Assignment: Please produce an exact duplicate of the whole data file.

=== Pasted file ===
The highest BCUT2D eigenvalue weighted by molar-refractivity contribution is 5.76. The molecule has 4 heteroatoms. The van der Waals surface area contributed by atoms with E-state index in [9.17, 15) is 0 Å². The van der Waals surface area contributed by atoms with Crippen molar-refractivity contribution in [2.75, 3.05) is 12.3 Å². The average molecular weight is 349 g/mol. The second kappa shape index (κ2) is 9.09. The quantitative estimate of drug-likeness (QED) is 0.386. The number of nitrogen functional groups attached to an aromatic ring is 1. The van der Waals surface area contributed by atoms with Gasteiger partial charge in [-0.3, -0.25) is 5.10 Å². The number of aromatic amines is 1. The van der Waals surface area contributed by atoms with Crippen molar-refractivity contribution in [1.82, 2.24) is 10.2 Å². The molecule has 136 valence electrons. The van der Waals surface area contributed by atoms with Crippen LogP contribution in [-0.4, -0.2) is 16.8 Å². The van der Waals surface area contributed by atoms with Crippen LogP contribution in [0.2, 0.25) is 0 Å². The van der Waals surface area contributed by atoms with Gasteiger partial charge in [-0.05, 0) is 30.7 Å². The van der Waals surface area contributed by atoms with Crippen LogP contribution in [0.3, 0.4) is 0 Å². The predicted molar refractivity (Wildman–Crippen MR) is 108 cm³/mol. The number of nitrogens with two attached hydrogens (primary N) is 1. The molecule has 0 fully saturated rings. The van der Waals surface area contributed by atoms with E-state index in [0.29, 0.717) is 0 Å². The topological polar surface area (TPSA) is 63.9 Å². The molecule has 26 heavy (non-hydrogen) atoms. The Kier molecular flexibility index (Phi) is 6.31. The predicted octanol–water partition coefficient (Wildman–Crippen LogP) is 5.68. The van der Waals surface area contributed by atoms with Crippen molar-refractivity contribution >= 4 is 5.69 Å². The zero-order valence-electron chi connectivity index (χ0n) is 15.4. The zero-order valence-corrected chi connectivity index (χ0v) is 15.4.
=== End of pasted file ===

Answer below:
The highest BCUT2D eigenvalue weighted by molar-refractivity contribution is 5.76. The molecule has 4 heteroatoms. The van der Waals surface area contributed by atoms with E-state index in [9.17, 15) is 0 Å². The van der Waals surface area contributed by atoms with Crippen molar-refractivity contribution in [2.75, 3.05) is 12.3 Å². The average molecular weight is 349 g/mol. The second kappa shape index (κ2) is 9.09. The quantitative estimate of drug-likeness (QED) is 0.386. The number of nitrogen functional groups attached to an aromatic ring is 1. The van der Waals surface area contributed by atoms with Gasteiger partial charge in [-0.3, -0.25) is 5.10 Å². The number of aromatic amines is 1. The van der Waals surface area contributed by atoms with Crippen molar-refractivity contribution in [1.82, 2.24) is 10.2 Å². The molecule has 136 valence electrons. The van der Waals surface area contributed by atoms with Crippen LogP contribution in [-0.4, -0.2) is 16.8 Å². The van der Waals surface area contributed by atoms with Crippen LogP contribution in [0.2, 0.25) is 0 Å². The van der Waals surface area contributed by atoms with Gasteiger partial charge in [-0.05, 0) is 30.7 Å². The van der Waals surface area contributed by atoms with Crippen LogP contribution in [0.3, 0.4) is 0 Å². The predicted molar refractivity (Wildman–Crippen MR) is 108 cm³/mol. The number of nitrogens with two attached hydrogens (primary N) is 1. The molecule has 0 fully saturated rings. The van der Waals surface area contributed by atoms with E-state index in [0.29, 0.717) is 0 Å². The topological polar surface area (TPSA) is 63.9 Å². The molecule has 26 heavy (non-hydrogen) atoms. The Kier molecular flexibility index (Phi) is 6.31. The predicted octanol–water partition coefficient (Wildman–Crippen LogP) is 5.68. The van der Waals surface area contributed by atoms with Crippen molar-refractivity contribution >= 4 is 5.69 Å². The zero-order valence-electron chi connectivity index (χ0n) is 15.4. The zero-order valence-corrected chi connectivity index (χ0v) is 15.4.